Iraqi national 18th prisoner executed in Oklahoma this year


Friday, December 7th 2001, 12:00 am
By: News On 6


McALESTER, Okla. (AP) _ An Iraqi man who killed his wife and her uncle more than nine years ago because he was angry over the name given his infant son told another son Thursday not to follow the same path.

``Listen to me. This road is for the stupid and ignorant,'' Sahib Al-Mosawi told his grown son from another marriage before he was executed for the 1992 murders. ``Do not follow it.''

Al-Mosawi's execution came nine years and eight days after he fatally stabbed his wife Inaam Al-Nashi and her uncle, Mohammad Al-Nashi, in Mohammad Al-Nashi's northwest Oklahoma City apartment.

After the curtains of the death chamber were drawn, Al-Mosawi raised his head and acknowledged the presence of his son, Wala Al-Mosawi. He spoke mostly in Arabic and at times in broken English.

He told his son not to forget what he asked of him and to remember his grandparents.

``Remember how Jesus got killed by the Jews? I'm like that. I'm very happy I died this way,'' Sahib Al-Mosawi said. His son nodded his head.

Even as the execution began at 9:03 p.m., Sahib Al-Mosawi continued speaking. A prison chaplain began reading passages from the Quran that Sahib Al-Mosawi had requested.

After about a minute, he coughed deeply and his breathing became labored. His eyes rolled back and eventually closed. Death was pronounced at 9:06 p.m.

Wala Al-Mosawi put his head in his hands and wept. Attorney Robert Nance, who represented Sahib Al-Mosawi during the appeals process, comforted the son.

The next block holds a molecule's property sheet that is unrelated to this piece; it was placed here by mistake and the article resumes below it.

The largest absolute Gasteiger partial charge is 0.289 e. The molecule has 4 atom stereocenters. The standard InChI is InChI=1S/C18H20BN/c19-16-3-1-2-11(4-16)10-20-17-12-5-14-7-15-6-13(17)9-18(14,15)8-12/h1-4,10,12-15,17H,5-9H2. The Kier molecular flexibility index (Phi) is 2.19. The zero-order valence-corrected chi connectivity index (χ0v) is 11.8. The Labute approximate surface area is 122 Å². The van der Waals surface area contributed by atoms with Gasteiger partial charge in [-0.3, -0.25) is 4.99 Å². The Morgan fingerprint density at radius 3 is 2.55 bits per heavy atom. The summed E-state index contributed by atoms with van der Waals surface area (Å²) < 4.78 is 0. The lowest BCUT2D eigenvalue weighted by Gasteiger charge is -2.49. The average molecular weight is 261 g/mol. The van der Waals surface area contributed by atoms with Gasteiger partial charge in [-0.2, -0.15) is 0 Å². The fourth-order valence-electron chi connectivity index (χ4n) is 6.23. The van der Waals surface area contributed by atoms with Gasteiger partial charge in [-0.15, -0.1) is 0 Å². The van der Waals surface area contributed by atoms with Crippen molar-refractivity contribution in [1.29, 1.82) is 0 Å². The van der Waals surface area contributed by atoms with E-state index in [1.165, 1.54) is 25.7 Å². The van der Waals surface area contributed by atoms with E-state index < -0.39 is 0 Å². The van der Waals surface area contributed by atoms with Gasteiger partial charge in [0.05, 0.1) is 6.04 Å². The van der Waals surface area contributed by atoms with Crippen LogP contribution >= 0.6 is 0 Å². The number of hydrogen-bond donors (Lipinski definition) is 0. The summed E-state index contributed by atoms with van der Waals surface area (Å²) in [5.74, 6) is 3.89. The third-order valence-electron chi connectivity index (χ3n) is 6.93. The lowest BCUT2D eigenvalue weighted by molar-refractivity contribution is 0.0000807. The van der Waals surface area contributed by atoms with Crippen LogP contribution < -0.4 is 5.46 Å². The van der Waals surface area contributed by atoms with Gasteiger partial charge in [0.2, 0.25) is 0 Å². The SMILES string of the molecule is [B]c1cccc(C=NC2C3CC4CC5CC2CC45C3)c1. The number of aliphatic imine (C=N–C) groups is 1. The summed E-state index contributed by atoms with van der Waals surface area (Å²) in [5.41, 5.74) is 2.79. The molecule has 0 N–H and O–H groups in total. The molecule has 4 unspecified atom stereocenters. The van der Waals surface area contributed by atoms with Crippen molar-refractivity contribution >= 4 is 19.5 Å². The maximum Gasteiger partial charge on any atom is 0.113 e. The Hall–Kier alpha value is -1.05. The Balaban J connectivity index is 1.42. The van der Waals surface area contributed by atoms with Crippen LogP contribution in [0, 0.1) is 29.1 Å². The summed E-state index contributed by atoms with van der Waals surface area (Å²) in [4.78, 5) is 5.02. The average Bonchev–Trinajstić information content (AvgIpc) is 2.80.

Seven years ago, an Oklahoma County jury convicted Sahib Al-Mosawi of two counts of first-degree murder and sentenced him to death during a trial that took 18 days because Al-Mosawi and the witnesses did not speak English.

Al-Mosawi said after the trial, ``I am ready to go.'' Al-Mosawi, who had no infractions during his imprisonment, did not request a clemency hearing.

Just a few years prior, Al-Mosawi met his wife and her family in a refugee camp in Saudi Arabia after they left Iraq in 1991 during the Persian Gulf War. A marriage was arranged and carried out, and Al-Mosawi and members of the Al-Nashi family moved to Oklahoma City.

Inaam Al-Nashi became pregnant, but the couple had marital problems shortly after coming to America and she moved in with her uncle.

Al-Mosawi became angry during a hospital visit after Inaam Al-Nashi named their son, Amir. He threatened to kill her and she sought a protective order against him.

Two weeks later, Al-Mosawi visited Inaam Al-Nashi at her uncle's apartment and became upset that his wife was going to a party with friends.

When Mohammad Al-Nashi tried to make him leave, Al-Mosawi pulled out a knife and stabbed the man. He grew angrier and went after his wife and her 19-year-old sister, Fatima.

Inaam Al-Nashi lived until she reached an Oklahoma City hospital, but her uncle died at his home. Fatima Al-Nashi was stabbed three times but survived.

Prosecutors could not reach members of the Al-Nashi family, and none were present at Al-Mosawi's execution, said Charlie Price, a spokesman for Oklahoma Attorney General Drew Edmondson.

Before his execution, Sahib Al-Mosawi, a Shiite Muslim, prayed and fasted from dawn to dusk in observance of the Muslim holy month of Ramadan. He requested a final meal of chicken, olives, grapes and a pomegranate, said Jerry Massie, a spokesman for the Oklahoma Department of Corrections.

Al-Mosawi's execution brought to 18 the number of people put to death in Oklahoma this year. Three women on death row were executed.

Texas has had 16 executions this year, with one more scheduled this month.